Obamacare in particular represents the culmination of an ancient battle in U.S. politics, the war over the welfare state that has raged since the New Deal. It has been the most divisive issue in national politics for the past 80 years, animating the fundamental philosophical split between the two parties. The long war may be winding down. The future of our politics will depend on what replaces it.

politically, Obamacare was an immediate disaster. The 2010 midterms were a brutal vote of no confidence.

the politics of fear has given way to the politics of loss aversion. Americans simply don’t like having their benefits taken away.

Still, it’s worth asking: If we had a politics of something, what would it be about?

The conventional beltway wisdom is that Obama has checked out, but his team says he’s just more realistic about Republican obstruction.

The larger question for Democrats is what happens to their agenda after Obama. Much will depend on their presidential nominee–front runner Hillary Clinton has avoided specifics–but two themes emerge: economic inequality and economic competitiveness. The gap between rich and poor has continued to grow under Obama, even though he boosted transfer payments like the earned-income tax credit, raised taxes on high earners and passed Obamacare. Some liberals would like to see a bolder push to require paid family leave and sick leave for workers, as well as stronger government backing for long-term care. French economist Thomas Piketty’s best seller Capital in the 21st Century has also renewed the left’s interest in wealth taxes, especially on estates.

But some Democrats are eager to shift their party’s focus from helping Americans in need to helping Americans compete.

There are more ideas flying around on the Republican side, where potential 2016 candidates seem to recognize that their party can’t just appeal to the haves. Senator Marco Rubio has floated wage subsidies for struggling families; he also bucked his party last year by pursuing immigration reform, although he’s sounded less enthusiastic about it as its legislative prospects have dimmed. Senator Rand Paul has challenged lock-‘em-up GOP orthodoxy on crime issues while questioning the militarization of local police forces and the intelligence gathering of the National Security Agency. Congressman Paul Ryan’s new antipoverty plan actually endorsed Obama’s call to expand tax credits for the working poor. “A year ago, it was just people like me saying stuff like that–and Ryan’s people were attacking me,” says Strain of the American Enterprise Institute, a leader of an intellectual coterie of “reform conservatives” who have pushed the GOP to broaden its message. “Now you’re seeing Tea Party guys recognize that we can’t just be about shrinking government and cutting taxes. It’s not 1979 anymore.”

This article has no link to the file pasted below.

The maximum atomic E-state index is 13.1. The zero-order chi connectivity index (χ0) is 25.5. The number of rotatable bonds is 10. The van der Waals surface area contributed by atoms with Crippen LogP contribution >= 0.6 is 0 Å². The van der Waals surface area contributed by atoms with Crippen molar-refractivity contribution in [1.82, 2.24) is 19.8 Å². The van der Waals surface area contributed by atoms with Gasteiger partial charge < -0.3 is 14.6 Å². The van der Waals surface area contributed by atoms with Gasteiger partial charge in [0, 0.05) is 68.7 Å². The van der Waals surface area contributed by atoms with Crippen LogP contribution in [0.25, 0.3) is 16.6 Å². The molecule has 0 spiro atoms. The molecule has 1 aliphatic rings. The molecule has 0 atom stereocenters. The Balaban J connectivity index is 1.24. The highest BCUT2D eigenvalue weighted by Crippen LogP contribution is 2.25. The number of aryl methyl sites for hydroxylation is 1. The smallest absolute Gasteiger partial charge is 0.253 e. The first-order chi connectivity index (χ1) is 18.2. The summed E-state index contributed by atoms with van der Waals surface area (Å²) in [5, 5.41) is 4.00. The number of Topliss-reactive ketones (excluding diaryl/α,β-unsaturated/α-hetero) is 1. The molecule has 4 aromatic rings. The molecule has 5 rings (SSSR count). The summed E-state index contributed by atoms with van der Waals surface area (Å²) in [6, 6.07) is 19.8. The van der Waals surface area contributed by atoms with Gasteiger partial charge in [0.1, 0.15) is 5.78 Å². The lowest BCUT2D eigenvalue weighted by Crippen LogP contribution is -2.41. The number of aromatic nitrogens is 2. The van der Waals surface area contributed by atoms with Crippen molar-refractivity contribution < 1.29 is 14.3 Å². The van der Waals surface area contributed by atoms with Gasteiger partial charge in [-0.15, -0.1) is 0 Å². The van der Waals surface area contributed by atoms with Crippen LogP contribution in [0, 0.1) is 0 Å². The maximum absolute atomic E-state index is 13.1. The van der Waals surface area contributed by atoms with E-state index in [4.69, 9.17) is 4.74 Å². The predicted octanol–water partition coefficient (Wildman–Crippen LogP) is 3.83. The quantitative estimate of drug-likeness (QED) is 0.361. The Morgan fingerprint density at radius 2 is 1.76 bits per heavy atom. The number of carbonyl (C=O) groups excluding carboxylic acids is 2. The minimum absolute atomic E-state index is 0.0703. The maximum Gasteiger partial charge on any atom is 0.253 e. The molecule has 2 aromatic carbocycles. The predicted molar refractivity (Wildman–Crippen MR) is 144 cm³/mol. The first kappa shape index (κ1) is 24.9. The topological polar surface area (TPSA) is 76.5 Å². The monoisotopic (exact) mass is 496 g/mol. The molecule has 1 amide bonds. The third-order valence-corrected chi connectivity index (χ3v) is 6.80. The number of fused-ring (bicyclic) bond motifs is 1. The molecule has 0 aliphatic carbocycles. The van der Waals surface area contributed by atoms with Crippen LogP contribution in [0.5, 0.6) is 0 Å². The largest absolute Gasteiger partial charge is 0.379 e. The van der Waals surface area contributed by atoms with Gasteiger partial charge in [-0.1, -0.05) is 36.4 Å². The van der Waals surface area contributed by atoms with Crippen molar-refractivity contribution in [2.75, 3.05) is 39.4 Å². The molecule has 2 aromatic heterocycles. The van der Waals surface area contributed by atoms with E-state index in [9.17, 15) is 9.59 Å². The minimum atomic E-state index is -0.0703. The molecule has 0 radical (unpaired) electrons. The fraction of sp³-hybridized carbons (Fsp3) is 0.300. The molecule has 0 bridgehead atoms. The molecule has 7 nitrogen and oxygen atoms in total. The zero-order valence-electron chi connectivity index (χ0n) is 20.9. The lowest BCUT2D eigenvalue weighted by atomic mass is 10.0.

It’s a fool’s errand to try to predict what politics will be about tomorrow.

For now, our politicians keep reciting their old lines about Big Government and the safety net, about “we’re in this together” vs. “you’re on your own.” But they’re no longer even on the same stage. The question is when the audience is going to realize that–and when they’re going to shift to a new script.